Another gem that I often think about: Chogyam Trungpa had said long ago, “Chaos is very good news.” His son Sakyong Mipham further defined what his father meant by “chaos,” saying his father was referring to chaos in the way the Greeks had used the word, “to indicate a wide-open expanse.” Chaos, the Sakyong says, “is the openness where things fall apart and new creations arise. The space created by chaos provides an opportunity to reconnect with what lies under the chaos and negativity – inherent awakened nature. When things seem very bad, there is an opportunity for something good to take place.”

Chaos should be regarded as extremely good news – Chogyam Trungpa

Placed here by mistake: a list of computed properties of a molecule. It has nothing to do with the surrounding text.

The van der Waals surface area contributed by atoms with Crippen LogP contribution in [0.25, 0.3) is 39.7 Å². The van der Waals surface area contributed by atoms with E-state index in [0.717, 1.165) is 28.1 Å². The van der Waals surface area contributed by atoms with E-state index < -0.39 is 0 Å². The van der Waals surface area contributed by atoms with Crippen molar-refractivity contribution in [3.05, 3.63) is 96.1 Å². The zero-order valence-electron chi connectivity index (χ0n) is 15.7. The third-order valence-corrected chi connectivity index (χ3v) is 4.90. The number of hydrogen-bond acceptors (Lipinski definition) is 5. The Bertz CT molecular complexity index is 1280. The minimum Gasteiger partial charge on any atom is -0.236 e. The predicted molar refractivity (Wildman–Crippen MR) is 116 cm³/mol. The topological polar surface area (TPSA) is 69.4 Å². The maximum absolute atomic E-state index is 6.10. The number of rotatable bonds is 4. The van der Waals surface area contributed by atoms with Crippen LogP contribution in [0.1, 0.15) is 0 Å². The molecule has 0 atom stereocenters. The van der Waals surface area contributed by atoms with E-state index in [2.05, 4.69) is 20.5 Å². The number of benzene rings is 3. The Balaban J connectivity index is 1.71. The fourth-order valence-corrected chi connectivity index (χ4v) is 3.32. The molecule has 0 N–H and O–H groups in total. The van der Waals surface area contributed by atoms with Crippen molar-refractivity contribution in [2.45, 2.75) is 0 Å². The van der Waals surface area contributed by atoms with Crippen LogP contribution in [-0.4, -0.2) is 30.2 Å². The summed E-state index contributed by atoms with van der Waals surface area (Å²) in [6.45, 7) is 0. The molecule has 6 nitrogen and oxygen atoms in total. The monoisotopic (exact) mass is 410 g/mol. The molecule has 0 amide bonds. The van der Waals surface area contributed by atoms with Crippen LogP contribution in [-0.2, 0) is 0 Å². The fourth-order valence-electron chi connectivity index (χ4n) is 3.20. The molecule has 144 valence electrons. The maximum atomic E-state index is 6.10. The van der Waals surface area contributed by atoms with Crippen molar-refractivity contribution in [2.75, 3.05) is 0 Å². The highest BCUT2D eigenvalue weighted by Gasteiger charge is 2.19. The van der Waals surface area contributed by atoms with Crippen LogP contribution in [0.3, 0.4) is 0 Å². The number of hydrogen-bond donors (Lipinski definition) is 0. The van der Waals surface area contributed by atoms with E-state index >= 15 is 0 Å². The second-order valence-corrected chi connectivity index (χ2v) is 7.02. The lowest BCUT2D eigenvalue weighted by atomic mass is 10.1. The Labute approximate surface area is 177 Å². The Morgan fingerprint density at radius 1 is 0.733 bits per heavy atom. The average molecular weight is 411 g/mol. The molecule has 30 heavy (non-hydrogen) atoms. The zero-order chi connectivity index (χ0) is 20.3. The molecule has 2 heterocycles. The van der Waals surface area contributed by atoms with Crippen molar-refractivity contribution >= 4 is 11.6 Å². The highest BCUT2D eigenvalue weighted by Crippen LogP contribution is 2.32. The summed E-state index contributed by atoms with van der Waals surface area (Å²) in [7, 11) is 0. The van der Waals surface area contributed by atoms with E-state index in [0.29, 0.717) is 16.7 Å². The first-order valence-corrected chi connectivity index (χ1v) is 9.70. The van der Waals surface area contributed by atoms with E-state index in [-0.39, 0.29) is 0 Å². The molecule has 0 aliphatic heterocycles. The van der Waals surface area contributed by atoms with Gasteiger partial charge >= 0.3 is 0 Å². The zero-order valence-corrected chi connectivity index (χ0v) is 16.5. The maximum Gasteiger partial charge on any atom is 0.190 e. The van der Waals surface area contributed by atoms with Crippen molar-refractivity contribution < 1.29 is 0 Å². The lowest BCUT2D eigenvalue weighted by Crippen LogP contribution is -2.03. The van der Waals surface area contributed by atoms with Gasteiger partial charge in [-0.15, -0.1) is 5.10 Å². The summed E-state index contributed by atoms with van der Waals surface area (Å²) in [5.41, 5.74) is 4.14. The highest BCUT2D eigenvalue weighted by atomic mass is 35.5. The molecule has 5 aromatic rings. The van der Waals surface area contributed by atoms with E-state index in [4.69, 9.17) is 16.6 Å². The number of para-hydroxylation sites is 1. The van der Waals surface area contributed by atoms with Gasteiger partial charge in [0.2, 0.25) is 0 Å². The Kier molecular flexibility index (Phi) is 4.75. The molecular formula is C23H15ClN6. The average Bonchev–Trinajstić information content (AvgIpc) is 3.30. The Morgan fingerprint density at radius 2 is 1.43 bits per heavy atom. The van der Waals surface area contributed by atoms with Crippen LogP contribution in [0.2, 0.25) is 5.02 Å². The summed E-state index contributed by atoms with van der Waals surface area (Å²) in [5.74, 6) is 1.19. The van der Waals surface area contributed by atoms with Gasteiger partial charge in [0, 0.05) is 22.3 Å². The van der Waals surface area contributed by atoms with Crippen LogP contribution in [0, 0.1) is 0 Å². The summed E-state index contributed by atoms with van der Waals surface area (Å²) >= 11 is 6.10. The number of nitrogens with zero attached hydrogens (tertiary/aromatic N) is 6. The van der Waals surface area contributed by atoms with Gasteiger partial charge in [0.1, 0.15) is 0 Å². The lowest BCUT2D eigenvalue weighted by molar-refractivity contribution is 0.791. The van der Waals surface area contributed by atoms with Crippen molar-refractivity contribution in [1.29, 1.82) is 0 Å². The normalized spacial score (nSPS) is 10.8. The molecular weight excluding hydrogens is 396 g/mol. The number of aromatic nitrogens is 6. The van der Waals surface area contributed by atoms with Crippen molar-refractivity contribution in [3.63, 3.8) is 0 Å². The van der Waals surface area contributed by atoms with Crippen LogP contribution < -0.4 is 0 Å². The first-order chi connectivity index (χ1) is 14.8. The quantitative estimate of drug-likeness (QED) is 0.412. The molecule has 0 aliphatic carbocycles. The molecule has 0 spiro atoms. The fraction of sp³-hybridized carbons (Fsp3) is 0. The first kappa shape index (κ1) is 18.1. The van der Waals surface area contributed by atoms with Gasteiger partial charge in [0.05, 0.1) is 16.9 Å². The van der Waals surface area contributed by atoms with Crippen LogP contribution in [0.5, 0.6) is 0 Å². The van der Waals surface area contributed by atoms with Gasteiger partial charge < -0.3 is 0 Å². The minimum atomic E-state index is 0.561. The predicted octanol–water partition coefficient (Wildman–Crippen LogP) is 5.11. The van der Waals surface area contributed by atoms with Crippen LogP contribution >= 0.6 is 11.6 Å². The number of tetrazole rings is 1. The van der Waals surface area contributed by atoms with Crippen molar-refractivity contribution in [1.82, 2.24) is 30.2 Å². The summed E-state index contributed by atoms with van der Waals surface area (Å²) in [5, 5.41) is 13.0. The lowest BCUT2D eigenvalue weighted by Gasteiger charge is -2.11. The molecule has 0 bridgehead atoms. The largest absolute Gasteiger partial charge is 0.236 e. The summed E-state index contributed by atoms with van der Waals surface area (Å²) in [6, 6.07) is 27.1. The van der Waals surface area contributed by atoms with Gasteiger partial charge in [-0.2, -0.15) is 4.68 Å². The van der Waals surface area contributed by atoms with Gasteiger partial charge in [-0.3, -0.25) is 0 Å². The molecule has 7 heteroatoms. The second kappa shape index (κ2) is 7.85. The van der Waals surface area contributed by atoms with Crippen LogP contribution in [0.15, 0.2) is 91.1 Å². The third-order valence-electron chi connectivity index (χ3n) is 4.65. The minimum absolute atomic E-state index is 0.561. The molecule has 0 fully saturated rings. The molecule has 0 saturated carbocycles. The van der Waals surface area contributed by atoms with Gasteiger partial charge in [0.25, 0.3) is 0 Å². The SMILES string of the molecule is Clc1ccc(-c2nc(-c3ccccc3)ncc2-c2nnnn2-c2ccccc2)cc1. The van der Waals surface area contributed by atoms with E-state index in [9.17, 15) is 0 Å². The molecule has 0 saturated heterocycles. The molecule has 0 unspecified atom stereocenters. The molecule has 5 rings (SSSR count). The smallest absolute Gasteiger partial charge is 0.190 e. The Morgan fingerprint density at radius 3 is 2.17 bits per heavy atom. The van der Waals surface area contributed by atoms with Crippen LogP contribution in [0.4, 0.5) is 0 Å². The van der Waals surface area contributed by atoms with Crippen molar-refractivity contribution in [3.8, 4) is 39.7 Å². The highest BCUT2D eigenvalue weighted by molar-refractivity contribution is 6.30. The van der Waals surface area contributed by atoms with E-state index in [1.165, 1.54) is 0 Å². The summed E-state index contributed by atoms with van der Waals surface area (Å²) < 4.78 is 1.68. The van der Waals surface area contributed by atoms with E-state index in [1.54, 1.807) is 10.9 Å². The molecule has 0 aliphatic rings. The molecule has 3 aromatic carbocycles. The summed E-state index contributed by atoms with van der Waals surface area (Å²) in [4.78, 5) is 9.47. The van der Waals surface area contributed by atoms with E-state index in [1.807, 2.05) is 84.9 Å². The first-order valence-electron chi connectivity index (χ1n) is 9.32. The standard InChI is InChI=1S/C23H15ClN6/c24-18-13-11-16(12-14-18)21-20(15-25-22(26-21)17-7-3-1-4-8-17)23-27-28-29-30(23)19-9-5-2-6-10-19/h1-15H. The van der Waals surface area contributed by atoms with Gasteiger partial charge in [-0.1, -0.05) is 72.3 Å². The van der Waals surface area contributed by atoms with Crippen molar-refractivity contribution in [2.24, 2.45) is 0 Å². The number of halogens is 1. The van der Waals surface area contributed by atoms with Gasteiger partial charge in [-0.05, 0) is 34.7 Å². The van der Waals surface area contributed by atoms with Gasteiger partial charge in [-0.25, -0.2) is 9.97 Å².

I am committed to helping people reconnect with themselves, to be more open to connecting with others who may not share the same beliefs about how to “fix” things. I suppose it is with a heavy heart that I write this particular blog. I am witnessing people afraid to speak and share themselves with others because they are afraid they will be labeled as something they are not. I see friends and family speaking with aggression and hatred toward one another. I see this continuing as long as we allow ourselves to be motivated by passion, aggression, and ignorance.